Those who have had unfortunate brushes with the law in the past might understandably be even more nervous than others about what could happen in the event of a second, third or fourth arrest. In areas concerning drunk driving this is an especially common concern given the escalation in penalties faced by repeat offenders.
Legislators in Minnesota and elsewhere have written laws specifically to punish those who they see as the greatest danger to other motorists: repeat drunk drivers. Though penalties for first-time offenders can already be quite stiff, the trouble faced by those on a second or third arrest can increase dramatically. To find out more about what kinds of penalties await repeat drunk drivers in Minnesota, keep reading.
In Minnesota, the laws concerning repeat offenders looks at how many drunk driving convictions a person has accumulated over the previous 10 years. That means if you were convicted of DWI 15 years ago, that incident will not be factored into your punishment.
The laws clearly say that a second drunk driving offense rises from a misdemeanor to a gross misdemeanor and will result in not only the loss of the person’s driver’s license, but fines and jail time. Third offenses involve increased fines and jail time but remain categorized as gross misdemeanors, while fourth convictions become felonies.
For a second offense, a defendant faces a fine of up to $3,000 and up to 30 days behind bars as well as license revocation. Third-time offenders face up to 90 days behind bars and $3,000 in fines as well as possible vehicle impoundment. Finally, a fourth conviction can lead to as much as 3 years in jail and up to $14,000 in fines as well as other penalties designed to prevent you from engaging in drunk driving again in the future.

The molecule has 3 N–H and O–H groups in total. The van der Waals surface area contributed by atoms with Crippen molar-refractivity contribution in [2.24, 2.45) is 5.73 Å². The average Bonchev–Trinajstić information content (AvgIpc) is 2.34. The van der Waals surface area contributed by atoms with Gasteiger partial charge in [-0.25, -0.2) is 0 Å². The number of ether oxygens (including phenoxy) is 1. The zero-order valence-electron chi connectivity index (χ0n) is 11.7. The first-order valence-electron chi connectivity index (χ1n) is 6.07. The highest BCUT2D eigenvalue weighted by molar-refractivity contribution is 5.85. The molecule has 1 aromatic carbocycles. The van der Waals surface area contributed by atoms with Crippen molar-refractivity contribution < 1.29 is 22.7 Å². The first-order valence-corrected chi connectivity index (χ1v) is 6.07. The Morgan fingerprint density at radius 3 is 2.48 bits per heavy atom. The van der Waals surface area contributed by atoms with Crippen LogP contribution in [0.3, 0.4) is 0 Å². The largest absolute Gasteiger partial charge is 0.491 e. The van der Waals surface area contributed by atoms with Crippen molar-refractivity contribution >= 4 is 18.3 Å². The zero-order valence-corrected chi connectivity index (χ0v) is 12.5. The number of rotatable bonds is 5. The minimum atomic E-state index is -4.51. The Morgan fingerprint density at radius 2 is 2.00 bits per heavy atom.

Though these represent the maximum possible punishments, repeat offenders in Minnesota must also contend with mandatory minimum sentences that have been passed to guarantee those who break the law face some serious punishment. For a second DWI offense, defendants must serve 30 days of incarceration, two days of which must be served in a jail or workhouse. Any time less than the 30 days not served in jail must instead be converted into community service work. Three DWI offenses result in a minimum of 90 days incarceration, with 30 consecutive days being served in a local jail or workhouse. Fourth-time offenders must have 180 days of incarceration, at least 30 served in jail, while fifth-time offenders must have a year of incarceration and 60 days consecutively in jail.
It’s because of how severe these penalties can be that it is so important anyone facing a subsequent drunk driving charge immediately contact a Minnesota DWI attorney. The increased potential for jail time, the substantial amount of fines involved and the damage to your permanent record are all reasons why it is crucial for repeat offenders to hire an experienced attorney to defend against repeat drunk driving charges.